martes, 7 de febrero de 2012

Premier League clubs unite against homophobia in sport following BBC Three documentary

Premier League clubs signed up to an anti-homophobia charter yesterday, following a recent BBC Three documentary.

Britain's Gay Footballers aired on Monday night highlighting a lack of publicly gay professional footballers since ex-Manchester City player Justin Fashanu came out in 1990.

The government charter against homophobia and transphobia in sport was launched in June 2011 and all 20 Premier League clubs joined nearly 3,000 individuals and clubs when they signed today.

Premier League Chief Executive Richard Scudamore said: “When the Sports Charter to tackle homophobia and transphobia in sport was launched in June 2011 the Premier League signed it and we are pleased to re-affirm our commitment to it today with each of our clubs signing it individually.”

Equalities Minister Lynne Featherstone echoed Mr Scudamore’s sentiments saying: “Nearly 3,000 individuals and clubs have already signed up and I'm delighted that Premier League clubs have taken a stand by signing the Charter too.

“It sends a really strong signal when clubs in the best league in the world say enough is enough."

Chairman of the Gay Football Supporters' Network (GFSN), Chris Basiurski said: “With the recent BBC Three documentary highlighting that the issue of homophobia is prevalent in the game today, creating a safe and tolerant atmosphere in football for LGBT people has never been more important.”

Mr Basiurski added: “We are delighted that the Premier League clubs have decided to sign the Government’s charter but we are conscious that is just the first step."

The GFSN confirmed that it will be writing to the Premier League clubs, thanking them for signing the charter and monitoring their progress towards eliminating homophobia.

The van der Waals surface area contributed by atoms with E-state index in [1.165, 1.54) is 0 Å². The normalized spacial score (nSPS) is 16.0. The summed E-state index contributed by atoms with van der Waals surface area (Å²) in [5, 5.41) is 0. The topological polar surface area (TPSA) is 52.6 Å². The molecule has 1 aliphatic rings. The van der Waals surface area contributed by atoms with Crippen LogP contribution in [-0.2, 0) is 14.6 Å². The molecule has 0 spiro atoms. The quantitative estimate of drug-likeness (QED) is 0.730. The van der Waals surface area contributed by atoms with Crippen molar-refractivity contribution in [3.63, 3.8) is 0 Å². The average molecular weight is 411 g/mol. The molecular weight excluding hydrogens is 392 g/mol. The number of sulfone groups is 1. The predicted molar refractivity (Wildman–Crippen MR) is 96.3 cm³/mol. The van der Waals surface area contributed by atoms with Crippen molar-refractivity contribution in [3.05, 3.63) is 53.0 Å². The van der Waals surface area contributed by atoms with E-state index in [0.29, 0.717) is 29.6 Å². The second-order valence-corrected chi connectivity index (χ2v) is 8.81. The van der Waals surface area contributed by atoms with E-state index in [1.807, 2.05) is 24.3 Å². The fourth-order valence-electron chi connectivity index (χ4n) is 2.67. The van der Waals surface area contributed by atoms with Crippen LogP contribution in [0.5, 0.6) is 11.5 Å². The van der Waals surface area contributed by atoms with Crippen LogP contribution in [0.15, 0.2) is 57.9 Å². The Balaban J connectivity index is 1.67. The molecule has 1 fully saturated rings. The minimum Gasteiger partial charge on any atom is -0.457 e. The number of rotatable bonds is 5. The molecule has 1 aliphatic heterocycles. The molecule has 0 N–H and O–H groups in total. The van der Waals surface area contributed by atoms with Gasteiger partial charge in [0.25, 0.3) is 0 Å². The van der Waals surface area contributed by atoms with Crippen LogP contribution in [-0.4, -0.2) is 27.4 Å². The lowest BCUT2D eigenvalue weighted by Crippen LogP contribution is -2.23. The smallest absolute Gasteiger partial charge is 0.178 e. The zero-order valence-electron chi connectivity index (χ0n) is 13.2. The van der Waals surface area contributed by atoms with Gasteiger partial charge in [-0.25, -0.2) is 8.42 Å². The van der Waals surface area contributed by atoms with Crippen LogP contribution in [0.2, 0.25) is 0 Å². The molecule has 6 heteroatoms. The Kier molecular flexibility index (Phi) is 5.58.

During the documentary, former City midfielder Joey Barton spoke out against 'archaic figures' within the game who appear to be halting the progress of welcoming homosexuality in football.

The feature was well received by The Justin Campaign, named after the focal figure of the programme.

A spokesperson for The Justin Campaign said: “The campaign was extremely moved and proud to see Justin Fashanu, the man after whom we named our voluntary organisation, being discussed in such a respectful and positive manner.”

The Justin Campaign spokesperson added: “The contribution of QPR player Joey Barton must be applauded and highly commended.

“Having a high-profile player like Barton speak up on the issue will make young people, who look up to him, think again about using homophobic language.”

The commitment by Premier League clubs comes amid LGBT History month and ahead of the international awareness initiative set up by The Justin Campaign – Homophobia v Football.

In its third year, the event will run from February 18 to 25 and has previously seen football matches organised across Europe in aid of the cause.

Last year also saw a panel event against homophobia in the sport held at Manchester's Waterside Plaza, Sale.

Further information on the charter is available at and 'Football v Homophobia' on

Mancunian matters - 03/02/2012

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